Employers: Monitoring workers' exposure to cold stress
Jan 16, 2019 07:38AM
● By Editor
Cold Stress Can be Prevented
It is important for employers to know the wind chill temperature so that they can gauge workers’ exposure risk better and plan how to safely do the work. It is also important to monitor workers’ physical condition during tasks, especially new workers who may not be used to working in the cold, or workers returning after spending some time away from work.
The National Oceanic and Atmospheric Administration (NOAA) Weather Radio is a nationwide network of radio stations broadcasting continuous weather information from the nearest NWS office. It will give information when wind chill conditions reach critical thresholds. A Wind Chill Warning is issued when wind chill temperatures are life threatening. A Wind Chill Advisory is issued when wind chill temperatures are potentially hazardous.
- Who is affected by environmental cold?
- What is cold stress?
- How can cold stress be prevented?
- Types of cold stress
Environmental cold can affect any worker exposed to cold air temperatures and puts workers at risk of cold stress. As wind speed increases, it causes the cold air temperature to feel even colder, increasing the risk of cold stress to exposed workers, especially those working outdoors, such as recreational workers, snow cleanup crews, construction workers, police officers and firefighters. Other workers who may be affected by exposure to environmental cold conditions include those in transit, baggage handlers, water transportation, landscaping services, and support activities for oil and gas operations.
Risk factors for cold stress include:
- Wetness/dampness, dressing improperly, and exhaustion
- Predisposing health conditions such as hypertension, hypothyroidism, and diabetes
- Poor physical conditioning
What constitutes cold stress and its effects can vary across different areas of the country. In regions that are not used to winter weather, near freezing temperatures are considered factors for "cold stress." Increased wind speed also causes heat to leave the body more rapidly (wind chill effect). Wetness or dampness, even from body sweat, also facilitates heat loss from the body. Cold stress occurs by driving down the skin temperature, and eventually the internal body temperature. When the body is unable to warm itself, serious cold-related illnesses and injuries may occur, and permanent tissue damage and death may result. Types of cold stress include: trench foot, frostbite, and hypothermia.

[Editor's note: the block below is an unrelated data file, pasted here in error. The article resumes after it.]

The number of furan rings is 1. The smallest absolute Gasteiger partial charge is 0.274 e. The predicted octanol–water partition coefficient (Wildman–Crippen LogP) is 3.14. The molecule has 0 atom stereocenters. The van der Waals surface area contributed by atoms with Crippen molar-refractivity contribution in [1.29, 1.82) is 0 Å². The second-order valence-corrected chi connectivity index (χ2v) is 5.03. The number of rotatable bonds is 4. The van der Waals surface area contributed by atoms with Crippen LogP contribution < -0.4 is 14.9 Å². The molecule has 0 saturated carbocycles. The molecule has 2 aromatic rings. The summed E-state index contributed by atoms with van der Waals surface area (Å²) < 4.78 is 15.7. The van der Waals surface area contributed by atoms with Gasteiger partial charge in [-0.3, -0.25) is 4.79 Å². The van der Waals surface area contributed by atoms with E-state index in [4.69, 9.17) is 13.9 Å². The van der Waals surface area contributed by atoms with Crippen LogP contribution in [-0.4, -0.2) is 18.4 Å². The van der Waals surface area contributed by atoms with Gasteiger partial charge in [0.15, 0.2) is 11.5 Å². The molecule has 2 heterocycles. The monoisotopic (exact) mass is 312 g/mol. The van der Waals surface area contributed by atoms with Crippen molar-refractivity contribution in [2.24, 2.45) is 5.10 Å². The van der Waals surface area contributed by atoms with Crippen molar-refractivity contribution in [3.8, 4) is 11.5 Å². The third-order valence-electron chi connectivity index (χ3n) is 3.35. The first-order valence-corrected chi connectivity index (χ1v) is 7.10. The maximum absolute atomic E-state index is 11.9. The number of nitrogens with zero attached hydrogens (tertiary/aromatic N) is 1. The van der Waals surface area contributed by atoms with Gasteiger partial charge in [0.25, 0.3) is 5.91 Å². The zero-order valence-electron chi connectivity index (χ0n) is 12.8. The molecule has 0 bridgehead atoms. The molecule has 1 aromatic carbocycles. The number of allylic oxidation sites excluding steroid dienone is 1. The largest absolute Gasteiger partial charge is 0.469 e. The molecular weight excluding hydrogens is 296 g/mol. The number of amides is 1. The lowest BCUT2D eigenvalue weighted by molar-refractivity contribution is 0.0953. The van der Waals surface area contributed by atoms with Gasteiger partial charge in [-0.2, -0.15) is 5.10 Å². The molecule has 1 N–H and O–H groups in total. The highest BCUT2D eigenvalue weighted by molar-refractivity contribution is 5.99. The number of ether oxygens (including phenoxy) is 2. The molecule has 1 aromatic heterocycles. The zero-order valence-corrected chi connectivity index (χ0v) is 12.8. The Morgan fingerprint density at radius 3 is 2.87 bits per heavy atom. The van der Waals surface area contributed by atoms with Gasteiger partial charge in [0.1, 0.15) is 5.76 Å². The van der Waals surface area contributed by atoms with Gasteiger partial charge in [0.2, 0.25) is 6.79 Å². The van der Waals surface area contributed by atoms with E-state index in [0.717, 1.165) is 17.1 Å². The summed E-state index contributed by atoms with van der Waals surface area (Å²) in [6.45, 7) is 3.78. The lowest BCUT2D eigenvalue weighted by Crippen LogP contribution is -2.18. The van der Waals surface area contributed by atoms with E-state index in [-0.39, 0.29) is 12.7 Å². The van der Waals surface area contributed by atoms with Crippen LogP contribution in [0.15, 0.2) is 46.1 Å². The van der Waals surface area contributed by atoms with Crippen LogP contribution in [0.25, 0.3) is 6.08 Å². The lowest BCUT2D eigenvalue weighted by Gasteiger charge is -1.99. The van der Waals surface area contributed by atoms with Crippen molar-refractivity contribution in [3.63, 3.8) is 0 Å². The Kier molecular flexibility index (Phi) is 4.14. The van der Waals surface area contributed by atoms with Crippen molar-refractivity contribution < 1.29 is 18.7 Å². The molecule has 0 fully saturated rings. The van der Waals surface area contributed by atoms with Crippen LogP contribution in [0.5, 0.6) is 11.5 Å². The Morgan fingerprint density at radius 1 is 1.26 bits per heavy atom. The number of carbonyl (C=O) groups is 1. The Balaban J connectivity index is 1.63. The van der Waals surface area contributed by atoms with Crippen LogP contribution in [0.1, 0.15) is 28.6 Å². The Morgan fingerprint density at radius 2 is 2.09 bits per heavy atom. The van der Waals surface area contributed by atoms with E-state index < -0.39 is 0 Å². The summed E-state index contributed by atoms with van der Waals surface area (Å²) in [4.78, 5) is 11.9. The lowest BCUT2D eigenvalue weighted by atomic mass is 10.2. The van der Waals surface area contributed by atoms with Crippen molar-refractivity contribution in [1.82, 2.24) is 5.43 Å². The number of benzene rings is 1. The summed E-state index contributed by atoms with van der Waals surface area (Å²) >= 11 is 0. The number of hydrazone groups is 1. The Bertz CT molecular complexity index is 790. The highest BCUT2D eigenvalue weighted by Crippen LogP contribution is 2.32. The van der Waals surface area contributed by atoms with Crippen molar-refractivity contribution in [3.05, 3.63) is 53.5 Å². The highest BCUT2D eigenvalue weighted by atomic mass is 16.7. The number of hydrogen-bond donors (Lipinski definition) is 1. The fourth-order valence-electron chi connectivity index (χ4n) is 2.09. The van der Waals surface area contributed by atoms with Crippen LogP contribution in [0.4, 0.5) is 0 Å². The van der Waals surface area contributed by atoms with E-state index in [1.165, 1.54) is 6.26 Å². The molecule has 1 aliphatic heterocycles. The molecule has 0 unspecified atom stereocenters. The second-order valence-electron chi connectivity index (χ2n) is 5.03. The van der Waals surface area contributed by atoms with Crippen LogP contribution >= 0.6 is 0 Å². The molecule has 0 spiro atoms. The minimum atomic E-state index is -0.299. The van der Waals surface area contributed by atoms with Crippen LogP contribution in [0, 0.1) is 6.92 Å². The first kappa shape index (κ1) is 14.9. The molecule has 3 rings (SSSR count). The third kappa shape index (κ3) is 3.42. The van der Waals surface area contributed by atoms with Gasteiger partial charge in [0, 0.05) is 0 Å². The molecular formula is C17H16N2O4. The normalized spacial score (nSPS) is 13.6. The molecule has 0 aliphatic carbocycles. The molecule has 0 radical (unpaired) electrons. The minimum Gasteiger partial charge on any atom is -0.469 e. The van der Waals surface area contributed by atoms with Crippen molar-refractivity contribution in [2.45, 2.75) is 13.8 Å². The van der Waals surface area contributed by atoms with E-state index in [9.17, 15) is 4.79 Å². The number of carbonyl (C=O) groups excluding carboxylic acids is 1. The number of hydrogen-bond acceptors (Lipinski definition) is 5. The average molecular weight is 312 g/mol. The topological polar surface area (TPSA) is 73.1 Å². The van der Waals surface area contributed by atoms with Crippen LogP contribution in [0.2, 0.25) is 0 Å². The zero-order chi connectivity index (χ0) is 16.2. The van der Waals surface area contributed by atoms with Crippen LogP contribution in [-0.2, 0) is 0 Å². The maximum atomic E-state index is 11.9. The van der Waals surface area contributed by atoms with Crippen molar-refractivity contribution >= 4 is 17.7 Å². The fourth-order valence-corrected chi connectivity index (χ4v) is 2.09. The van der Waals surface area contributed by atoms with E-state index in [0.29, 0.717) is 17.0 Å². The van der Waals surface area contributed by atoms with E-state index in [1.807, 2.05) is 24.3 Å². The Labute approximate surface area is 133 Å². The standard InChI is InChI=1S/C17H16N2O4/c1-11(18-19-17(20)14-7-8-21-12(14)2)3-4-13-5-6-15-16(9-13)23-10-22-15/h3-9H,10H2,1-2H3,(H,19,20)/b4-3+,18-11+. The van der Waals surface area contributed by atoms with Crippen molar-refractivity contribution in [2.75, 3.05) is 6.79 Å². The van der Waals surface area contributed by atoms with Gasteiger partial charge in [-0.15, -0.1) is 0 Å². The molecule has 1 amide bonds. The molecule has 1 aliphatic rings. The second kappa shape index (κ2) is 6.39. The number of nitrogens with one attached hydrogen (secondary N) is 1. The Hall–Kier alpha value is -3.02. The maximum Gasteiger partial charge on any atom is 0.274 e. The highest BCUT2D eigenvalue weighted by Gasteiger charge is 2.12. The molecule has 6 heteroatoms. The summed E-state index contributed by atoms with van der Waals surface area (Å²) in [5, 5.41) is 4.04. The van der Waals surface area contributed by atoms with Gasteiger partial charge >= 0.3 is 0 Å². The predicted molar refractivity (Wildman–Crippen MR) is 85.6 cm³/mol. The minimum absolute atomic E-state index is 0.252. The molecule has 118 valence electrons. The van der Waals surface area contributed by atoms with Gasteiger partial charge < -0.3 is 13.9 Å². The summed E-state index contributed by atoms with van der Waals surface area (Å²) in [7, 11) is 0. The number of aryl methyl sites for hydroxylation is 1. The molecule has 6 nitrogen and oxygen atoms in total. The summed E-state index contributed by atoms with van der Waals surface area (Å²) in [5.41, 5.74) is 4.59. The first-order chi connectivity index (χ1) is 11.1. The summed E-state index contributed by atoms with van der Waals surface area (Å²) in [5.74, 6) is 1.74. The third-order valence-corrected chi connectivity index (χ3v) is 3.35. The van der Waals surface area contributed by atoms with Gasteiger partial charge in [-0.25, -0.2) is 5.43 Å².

For more information, see OSHA's Cold Stress Safety and Health Guide.
Although OSHA does not have a specific standard that covers working in cold environments, under the Occupational Safety and Health Act (OSH Act) of 1970, employers have a duty to protect workers from recognized hazards, including cold stress hazards, that are causing or likely to cause death or serious physical harm in the workplace.
- Employers should train workers. Training should include:
- How to recognize the environmental and workplace conditions that can lead to cold stress.
- The symptoms of cold stress, how to prevent cold stress, and what to do to help those who are affected.
- How to select proper clothing for cold, wet, and windy conditions.
- Employers should:
- Monitor workers physical condition.
- Schedule frequent short breaks in warm dry areas, to allow the body to warm up.
- Schedule work during the warmest part of the day.
- Use the buddy system (work in pairs).
- Provide warm, sweet beverages. Avoid drinks with alcohol.
- Provide engineering controls such as radiant heaters.
Trench foot is a non-freezing injury of the feet caused by prolonged exposure to wet and cold conditions. It can occur in temperatures as high as 60°F if feet are constantly wet. Injury occurs because wet feet lose heat 25-times faster than dry feet.
What are they symptoms of trench foot?
Reddening skin, tingling, pain, swelling, leg cramps, numbness, and blisters.
- Call 911 immediately in an emergency; otherwise seek medical assistance as soon as possible.
- Remove wet shoes/boots and wet socks.
- Dry the feet and avoid working on them.
- Keep affected feet elevated and avoid walking. Get medical attention.
Frostbite is caused by the freezing of the skin and tissues. Frostbite can cause permanent damage to the body, and in severe cases can lead to amputation. The risk of frostbite is increased in people with reduced blood circulation and among people who are not dressed properly for extremely cold temperatures.What are the symptoms of frostbite?
Reddened skin develops gray/white patches in the fingers, toes, nose, or ear lobes; tingling, aching, a loss of feeling, firm/hard, and blisters may occur in the affected areas.
- Follow the recommendations described below for hypothermia.
- Protect the frostbitten area, e.g., by wrapping loosely in a dry cloth and protect the area from contact until medical help arrives.
- DO NOT rub the affected area, because rubbing causes damage to the skin and tissue.
- Do not apply snow or water. Do not break blisters.